Adult Recruitment: Having the Conversation

Berkshire Scouts provide an adult recruitment workshop. If you would like to book a workshop please ask your District Commissioner to contact: Volunteer Development Officer (VDO)

  1. Getting your Group ready
  2. Engaging parents
  3. Having the conversation
  4. Adult recruitment checklist

A great starting point for asking someone to volunteer is to understand why some people volunteer and why others don’t.

It means you can try and position your ask to promote tasks, a time commitment and benefit that is specific to them, that will attract them to have to go, eg:

  • to make new friends and have a sense of belonging;
  • to increase experience to help get a job;
  • build self-confidence;
  • to learn new skills or meet a new challenge;
  • to make a difference and give back to their community
    – or they may just want to have fun!

Equally, some people don’t volunteer because they fear that they don’t have the required skills or knowledge, they worry it may be costly or time consuming, or they just have never been directly asked.

Take a minute to look at our Volunteer Stories page. You’ll find short videos of volunteers talking about specific aspects of volunteering. These can be very useful to show to potential volunteers who perhaps have a particular concern and need reassurance.

Who should ask?

Ideally, the person who does the asking should be a friend or know the person well. They are more likely to say ‘yes’ to a friend rather than a stranger, and will feel more comfortable discussing the options. If this is not possible, then aim to build a friendly relationship before making the ask.  This means that you should understand a little more about their possible motivations, time commitments, reservations and which benefits of Scouting would be relevant to them.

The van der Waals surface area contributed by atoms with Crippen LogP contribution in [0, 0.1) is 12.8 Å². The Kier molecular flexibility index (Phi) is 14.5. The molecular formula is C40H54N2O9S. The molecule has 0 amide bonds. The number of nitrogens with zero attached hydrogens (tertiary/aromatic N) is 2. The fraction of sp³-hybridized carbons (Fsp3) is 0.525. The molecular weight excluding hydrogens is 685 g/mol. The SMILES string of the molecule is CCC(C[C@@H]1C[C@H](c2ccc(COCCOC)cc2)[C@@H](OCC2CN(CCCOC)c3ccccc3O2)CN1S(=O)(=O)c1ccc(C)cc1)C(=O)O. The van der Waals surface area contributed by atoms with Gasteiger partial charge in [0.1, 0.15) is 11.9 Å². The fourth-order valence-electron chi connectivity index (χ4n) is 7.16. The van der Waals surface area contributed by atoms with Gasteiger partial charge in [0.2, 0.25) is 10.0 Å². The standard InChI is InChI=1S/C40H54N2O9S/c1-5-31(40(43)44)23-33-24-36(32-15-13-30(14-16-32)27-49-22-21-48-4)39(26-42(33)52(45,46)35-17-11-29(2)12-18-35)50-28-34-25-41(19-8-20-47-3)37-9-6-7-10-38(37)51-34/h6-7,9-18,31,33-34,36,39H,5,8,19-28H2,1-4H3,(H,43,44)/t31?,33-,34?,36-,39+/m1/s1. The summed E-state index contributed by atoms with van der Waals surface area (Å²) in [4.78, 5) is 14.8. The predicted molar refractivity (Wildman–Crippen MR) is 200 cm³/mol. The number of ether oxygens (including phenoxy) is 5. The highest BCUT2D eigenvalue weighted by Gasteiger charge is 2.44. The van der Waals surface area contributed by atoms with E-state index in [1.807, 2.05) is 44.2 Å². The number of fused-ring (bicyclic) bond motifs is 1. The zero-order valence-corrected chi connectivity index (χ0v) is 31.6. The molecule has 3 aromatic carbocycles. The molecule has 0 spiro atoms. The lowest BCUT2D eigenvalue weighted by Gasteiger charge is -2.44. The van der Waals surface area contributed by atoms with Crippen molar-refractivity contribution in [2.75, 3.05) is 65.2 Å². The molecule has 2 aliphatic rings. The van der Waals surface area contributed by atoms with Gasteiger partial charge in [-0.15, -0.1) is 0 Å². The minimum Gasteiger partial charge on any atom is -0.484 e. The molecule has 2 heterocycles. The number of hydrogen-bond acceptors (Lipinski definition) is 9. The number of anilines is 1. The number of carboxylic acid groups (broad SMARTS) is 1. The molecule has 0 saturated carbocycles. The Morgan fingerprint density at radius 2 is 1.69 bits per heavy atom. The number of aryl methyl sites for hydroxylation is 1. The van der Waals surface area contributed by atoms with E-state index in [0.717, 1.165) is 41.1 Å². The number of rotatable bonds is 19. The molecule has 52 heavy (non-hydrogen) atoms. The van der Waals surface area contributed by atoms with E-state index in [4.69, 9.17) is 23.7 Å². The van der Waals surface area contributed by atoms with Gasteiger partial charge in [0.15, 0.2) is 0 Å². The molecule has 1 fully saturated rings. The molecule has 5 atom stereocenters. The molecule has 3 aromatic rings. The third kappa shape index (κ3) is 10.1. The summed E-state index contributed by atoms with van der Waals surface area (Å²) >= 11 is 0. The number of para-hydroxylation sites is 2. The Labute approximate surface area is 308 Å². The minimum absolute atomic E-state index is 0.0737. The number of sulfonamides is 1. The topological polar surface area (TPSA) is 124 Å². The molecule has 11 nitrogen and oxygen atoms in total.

Invite them to have a conversation when there aren’t too many distractions. Let them know why but don’t go into the details about the role/ tasks, etc.  At the meeting let them know what is involved with volunteering. Talk about tasks rather than roles (roles can often be off-putting until you know what is actually involved). Let them know why you chose to ask them to do it – their skills, background, experience etc! Talk through the benefits – what’s in it for them!

Don’t forget to promote the training scheme and support structure for volunteers. Scouts and employability is an extremely useful guide that helps translate adult volunteering experience into CV language and skills. This is a really good tool to show people how volunteering can directly benefit them and improve their prospects.
Get Ahead – Scouting and employability is an equivalent document for young people too.

If you are looking to recruit more students then take a look at this blog article from The Scout Association: Top Tips for Recruiting Students.

Lastly, don’t be afraid to ask them directly!

Remember to be flexible and willing to discuss and alter the role description/tasks to fit them, their time and what they want to do. You need to strike a balance between selling a really positive image of Scouting, and ‘over-selling’, and sounding desperate!

Remember you can find all kinds of resources at:
The Scout Association website.

How to get involved

Register interest in volunteering or join our youth programme